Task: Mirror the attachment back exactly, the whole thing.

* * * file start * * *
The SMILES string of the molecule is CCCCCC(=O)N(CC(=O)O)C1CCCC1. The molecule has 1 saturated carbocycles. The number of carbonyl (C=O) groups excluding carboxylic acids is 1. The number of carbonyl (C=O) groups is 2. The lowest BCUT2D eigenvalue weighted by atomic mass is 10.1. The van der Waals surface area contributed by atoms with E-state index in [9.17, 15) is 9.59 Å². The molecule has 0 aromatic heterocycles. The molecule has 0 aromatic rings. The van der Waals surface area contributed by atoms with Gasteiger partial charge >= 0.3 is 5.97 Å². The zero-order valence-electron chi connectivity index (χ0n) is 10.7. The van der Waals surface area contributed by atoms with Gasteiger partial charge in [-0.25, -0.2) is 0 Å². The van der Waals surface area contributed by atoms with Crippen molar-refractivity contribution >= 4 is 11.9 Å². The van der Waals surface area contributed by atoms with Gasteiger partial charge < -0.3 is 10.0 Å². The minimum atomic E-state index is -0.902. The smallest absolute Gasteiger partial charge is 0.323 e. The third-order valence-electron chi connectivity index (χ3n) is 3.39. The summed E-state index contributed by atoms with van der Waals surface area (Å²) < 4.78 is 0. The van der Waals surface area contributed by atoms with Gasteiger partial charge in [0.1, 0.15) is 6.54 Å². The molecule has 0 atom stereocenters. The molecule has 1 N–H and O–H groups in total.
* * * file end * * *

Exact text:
The SMILES string of the molecule is CCCCCC(=O)N(CC(=O)O)C1CCCC1. The molecule has 1 saturated carbocycles. The number of carbonyl (C=O) groups excluding carboxylic acids is 1. The number of carbonyl (C=O) groups is 2. The lowest BCUT2D eigenvalue weighted by atomic mass is 10.1. The van der Waals surface area contributed by atoms with E-state index in [9.17, 15) is 9.59 Å². The molecule has 0 aromatic heterocycles. The molecule has 0 aromatic rings. The van der Waals surface area contributed by atoms with Gasteiger partial charge >= 0.3 is 5.97 Å². The zero-order valence-electron chi connectivity index (χ0n) is 10.7. The van der Waals surface area contributed by atoms with Gasteiger partial charge in [-0.25, -0.2) is 0 Å². The van der Waals surface area contributed by atoms with Crippen molar-refractivity contribution >= 4 is 11.9 Å². The van der Waals surface area contributed by atoms with Gasteiger partial charge < -0.3 is 10.0 Å². The minimum atomic E-state index is -0.902. The smallest absolute Gasteiger partial charge is 0.323 e. The third-order valence-electron chi connectivity index (χ3n) is 3.39. The summed E-state index contributed by atoms with van der Waals surface area (Å²) < 4.78 is 0. The van der Waals surface area contributed by atoms with Gasteiger partial charge in [0.1, 0.15) is 6.54 Å². The molecule has 0 atom stereocenters. The molecule has 1 N–H and O–H groups in total.